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Publication# Human-Centered Scene Understanding via Crowd Counting

Résumé

Human-centered scene understanding is the process of perceiving and analysing a dynamic scene observed through a network of sensors with emphasis on human-related activities. It includes the visual perception of human-related activities from either single image or video sequence. Scene understanding with focus of human-related activities is becoming increasingly popular which results in the demand of algorithms that can efficiently model crowd activity in different real-world scenarios. In this thesis, we exploit human-centered scene understanding through crowd counting. Counting people is a challenging task due to perspective distortion and occlusion. We tackle these problems by developing algorithms to leverage a variety of data modalities including single image, video sequence and scene perspective map. First, we introduce an end-to-end trainable deep architecture for crowd counting that combines features obtained using multiple receptive field sizes and learns the importance of each such feature at each image location. In other words, our approach adaptively encodes the scale of the contextual information required to accurately predict crowd density. This yields an algorithm that outperforms previous crowd counting methods, especially when perspective effects are strong.Second, we explicitly model the scale changes and reason in terms of people per square-meter. We show that feeding the perspective model to the network allows us to enforce global scale consistency and that this model can be obtained on the fly from the drone sensors. In addition, it also enables us to enforce physically-inspired temporal consistency constraints that do not have to be learned. This yields an algorithm that outperforms previous methods in inferring crowd density from a moving drone camera especially when perspective effects are strong.Third, for video sequence, we advocate estimating people flows across image locations between consecutive images and inferring the people densities from these flows instead of directly regressing them. This enables us to impose much stronger constraints encoding the conservation of the number of people. As a result, it significantly boosts performance without requiring a more complex architecture. Furthermore, it allows us to exploit the correlation between people flow and optical flow to further improve the results. We also show that leveraging people conservation constraints in both a spatial and temporal manner makes it possible to train a deep crowd counting model in an active learning setting with much fewer annotations. This significantly reduces the annotation cost while still leading to similar performance to the full supervision case.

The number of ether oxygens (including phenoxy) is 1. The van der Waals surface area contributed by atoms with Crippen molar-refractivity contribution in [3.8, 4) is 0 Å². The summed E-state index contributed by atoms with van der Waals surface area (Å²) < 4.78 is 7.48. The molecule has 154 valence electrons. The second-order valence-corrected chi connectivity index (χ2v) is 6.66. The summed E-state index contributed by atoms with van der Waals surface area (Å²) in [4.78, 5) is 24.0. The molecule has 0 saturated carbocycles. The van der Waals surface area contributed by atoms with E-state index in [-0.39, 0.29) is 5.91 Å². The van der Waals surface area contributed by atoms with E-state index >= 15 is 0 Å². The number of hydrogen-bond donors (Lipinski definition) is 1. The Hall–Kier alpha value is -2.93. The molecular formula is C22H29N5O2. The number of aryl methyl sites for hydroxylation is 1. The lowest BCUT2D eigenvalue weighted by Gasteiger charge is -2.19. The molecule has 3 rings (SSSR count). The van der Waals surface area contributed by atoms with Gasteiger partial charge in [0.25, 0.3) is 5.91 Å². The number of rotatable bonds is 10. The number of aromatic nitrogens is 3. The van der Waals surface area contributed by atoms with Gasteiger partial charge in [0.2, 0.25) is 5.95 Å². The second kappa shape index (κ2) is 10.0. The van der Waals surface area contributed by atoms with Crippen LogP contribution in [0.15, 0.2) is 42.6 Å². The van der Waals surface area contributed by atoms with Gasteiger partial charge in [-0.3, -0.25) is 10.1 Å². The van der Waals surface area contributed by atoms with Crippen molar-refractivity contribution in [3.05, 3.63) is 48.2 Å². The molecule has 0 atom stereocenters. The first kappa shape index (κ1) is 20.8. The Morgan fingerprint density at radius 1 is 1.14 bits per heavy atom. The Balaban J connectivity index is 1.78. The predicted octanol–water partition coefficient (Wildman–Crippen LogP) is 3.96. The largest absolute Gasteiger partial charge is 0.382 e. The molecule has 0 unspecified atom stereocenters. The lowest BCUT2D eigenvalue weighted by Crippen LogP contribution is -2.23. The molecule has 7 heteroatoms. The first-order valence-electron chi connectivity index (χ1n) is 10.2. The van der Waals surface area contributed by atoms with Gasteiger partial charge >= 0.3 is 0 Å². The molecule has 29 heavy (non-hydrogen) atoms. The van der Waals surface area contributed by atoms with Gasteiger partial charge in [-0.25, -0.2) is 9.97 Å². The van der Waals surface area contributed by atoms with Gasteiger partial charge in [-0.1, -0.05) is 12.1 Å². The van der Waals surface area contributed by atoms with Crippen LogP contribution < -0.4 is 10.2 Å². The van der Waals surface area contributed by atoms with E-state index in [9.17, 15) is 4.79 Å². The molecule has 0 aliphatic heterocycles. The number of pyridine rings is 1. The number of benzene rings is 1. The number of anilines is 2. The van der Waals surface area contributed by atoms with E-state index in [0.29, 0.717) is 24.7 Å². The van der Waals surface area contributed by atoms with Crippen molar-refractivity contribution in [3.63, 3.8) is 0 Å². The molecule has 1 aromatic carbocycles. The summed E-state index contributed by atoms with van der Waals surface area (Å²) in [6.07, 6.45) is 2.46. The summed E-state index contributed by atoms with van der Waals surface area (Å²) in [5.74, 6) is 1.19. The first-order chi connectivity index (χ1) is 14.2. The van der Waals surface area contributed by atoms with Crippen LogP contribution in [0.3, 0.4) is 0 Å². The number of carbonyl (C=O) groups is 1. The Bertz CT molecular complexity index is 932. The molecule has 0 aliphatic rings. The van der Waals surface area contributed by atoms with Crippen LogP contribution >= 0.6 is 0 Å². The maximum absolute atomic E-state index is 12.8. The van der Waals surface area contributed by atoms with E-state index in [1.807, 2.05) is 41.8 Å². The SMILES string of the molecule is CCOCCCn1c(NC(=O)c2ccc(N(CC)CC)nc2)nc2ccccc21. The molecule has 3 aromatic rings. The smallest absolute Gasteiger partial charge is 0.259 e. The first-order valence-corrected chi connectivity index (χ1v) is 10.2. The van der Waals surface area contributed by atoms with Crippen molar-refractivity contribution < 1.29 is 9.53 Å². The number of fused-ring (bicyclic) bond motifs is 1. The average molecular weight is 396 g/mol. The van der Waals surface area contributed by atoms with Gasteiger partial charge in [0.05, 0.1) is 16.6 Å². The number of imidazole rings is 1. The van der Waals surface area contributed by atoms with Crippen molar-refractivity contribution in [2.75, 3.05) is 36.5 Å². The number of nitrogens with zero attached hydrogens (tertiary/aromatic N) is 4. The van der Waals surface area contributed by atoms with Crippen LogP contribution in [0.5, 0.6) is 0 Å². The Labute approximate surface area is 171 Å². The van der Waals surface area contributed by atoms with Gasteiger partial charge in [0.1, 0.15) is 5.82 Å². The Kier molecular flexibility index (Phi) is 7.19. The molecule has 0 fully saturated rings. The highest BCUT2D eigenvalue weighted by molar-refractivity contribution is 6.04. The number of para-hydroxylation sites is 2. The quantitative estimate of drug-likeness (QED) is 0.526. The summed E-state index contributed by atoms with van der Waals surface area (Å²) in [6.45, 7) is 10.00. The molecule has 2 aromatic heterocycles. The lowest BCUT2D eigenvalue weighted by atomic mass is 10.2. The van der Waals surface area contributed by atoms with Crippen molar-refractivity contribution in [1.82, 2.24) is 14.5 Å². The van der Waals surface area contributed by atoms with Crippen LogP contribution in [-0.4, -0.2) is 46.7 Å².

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Humans have the ability to learn. Having seen an object we can recognise it later. We can do this because our nervous system uses an efficient and robust visual processing and capabilities to learn from sensory input. On the other hand, designing algorithms to learn from visual data is a difficult task. More than fifty years ago, Rosenblatt proposed the perceptron algorithm. The perceptron learns from data examples a linear separation, which categorises the data in two classes. The algorithm served as a simple model of neuronal learning. Two further important ideas were added to the perceptron. First, to look for a maximal margin of separation. Second, to separate the data in a possibly high dimensional feature space, related nonlinearly to the initial space of the data, and allowing nonlinear separations. Important is that learning in the feature space can be performed implicitly and hence efficiently with the use of a kernel, a measure of similarity between two data points. The combination of these ideas led to the support vector machine, an efficient algorithm with high performance. In this thesis, we design an algorithm to learn the categorisation of data into multiple classes. This algorithm is applied to a real-time vision task, the recognition of human faces. Our algorithm can be seen as a generalisation of the support vector machine to multiple classes. It is shown how the algorithm can be efficiently implemented. To avoid a large number of small but time consuming updates of the variables limited accuracy computations are used. We prove a bound on the accuracy needed to find a solution. The proof motivates the use of a heuristic, which further increases efficiency. We derive a second implementation using a stochastic gradient descent method. This implementation is appealing as it has a direct interpretation and can be used in an online setting. Conceptually our approach differs from standard support vector approaches because examples can be rejected and are not necessarily attributed to one of the categories. This is natural in the context of a vision task. At any time, the sensory input can be something unseen before and hence cannot be recognised. Our visual data are images acquired with the recently developed adaptive vision sensor from CSEM. The vision sensor has two important features. First, like the human retina, it is locally adaptive to light intensity. Hence, the sensor has a high dynamic range. Second, the image gradient is computed on the sensor chip and is thus available directly from the sensor in real time. The sensor output is time encoded. The information about a strong local contrast is transmitted rst and the weakest contrast information at the end. To recognise faces, possibly moving in front of the camera, the sensor images have to be processed in a robust way. Representing images to exhibit local invariances is a common yet unsolved problem in computer vision. We develop the following representation of the sensor output. The image gradient information is decomposed into local histograms over contrast intensity. The histograms are local in position and direction of the gradient. Hence, the representation has local invariance properties to translation, rotation, and scaling. The histograms can be efficiently computed because the sensor output is already ordered with respect to the local contrast. Our support vector approach for multicategorical data uses the local histogram features to learn the recognition of faces. As recognition is time consuming, a face detection stage is used beforehand. We learn the detection features in an unsupervised manner using a specially designed optimisation procedure. The combined system to detect and recognise faces of a small group of individuals is efficient, robust, and reliable.